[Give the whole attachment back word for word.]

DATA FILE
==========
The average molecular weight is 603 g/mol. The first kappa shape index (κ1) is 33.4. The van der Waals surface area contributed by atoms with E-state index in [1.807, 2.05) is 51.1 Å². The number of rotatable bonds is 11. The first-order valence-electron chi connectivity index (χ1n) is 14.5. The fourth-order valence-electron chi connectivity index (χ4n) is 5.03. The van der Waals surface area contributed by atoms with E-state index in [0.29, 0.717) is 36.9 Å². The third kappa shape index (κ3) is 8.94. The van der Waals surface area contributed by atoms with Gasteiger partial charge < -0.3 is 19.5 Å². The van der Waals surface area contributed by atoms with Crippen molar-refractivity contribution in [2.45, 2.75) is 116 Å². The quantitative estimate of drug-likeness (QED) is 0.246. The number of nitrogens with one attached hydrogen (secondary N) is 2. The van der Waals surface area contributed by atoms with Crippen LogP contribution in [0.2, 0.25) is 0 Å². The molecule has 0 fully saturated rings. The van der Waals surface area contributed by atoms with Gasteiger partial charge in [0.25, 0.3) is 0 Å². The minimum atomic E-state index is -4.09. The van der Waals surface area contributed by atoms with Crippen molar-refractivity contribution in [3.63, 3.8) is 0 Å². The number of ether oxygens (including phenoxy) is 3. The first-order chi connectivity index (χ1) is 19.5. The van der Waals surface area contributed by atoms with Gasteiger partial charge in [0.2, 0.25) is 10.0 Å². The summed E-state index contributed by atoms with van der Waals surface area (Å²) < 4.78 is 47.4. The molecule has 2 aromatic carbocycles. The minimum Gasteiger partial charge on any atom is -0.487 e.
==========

The average molecular weight is 603 g/mol. The first kappa shape index (κ1) is 33.4. The van der Waals surface area contributed by atoms with E-state index in [1.807, 2.05) is 51.1 Å². The number of rotatable bonds is 11. The first-order valence-electron chi connectivity index (χ1n) is 14.5. The fourth-order valence-electron chi connectivity index (χ4n) is 5.03. The van der Waals surface area contributed by atoms with E-state index in [0.29, 0.717) is 36.9 Å². The third kappa shape index (κ3) is 8.94. The van der Waals surface area contributed by atoms with Gasteiger partial charge < -0.3 is 19.5 Å². The van der Waals surface area contributed by atoms with Crippen molar-refractivity contribution in [2.45, 2.75) is 116 Å². The quantitative estimate of drug-likeness (QED) is 0.246. The number of nitrogens with one attached hydrogen (secondary N) is 2. The van der Waals surface area contributed by atoms with Crippen LogP contribution in [0.2, 0.25) is 0 Å². The molecule has 0 fully saturated rings. The van der Waals surface area contributed by atoms with Gasteiger partial charge in [0.25, 0.3) is 0 Å². The minimum atomic E-state index is -4.09. The van der Waals surface area contributed by atoms with Crippen molar-refractivity contribution in [3.63, 3.8) is 0 Å². The number of ether oxygens (including phenoxy) is 3. The first-order chi connectivity index (χ1) is 19.5. The van der Waals surface area contributed by atoms with Gasteiger partial charge in [0.2, 0.25) is 10.0 Å². The summed E-state index contributed by atoms with van der Waals surface area (Å²) < 4.78 is 47.4. The molecule has 2 aromatic carbocycles. The minimum Gasteiger partial charge on any atom is -0.487 e.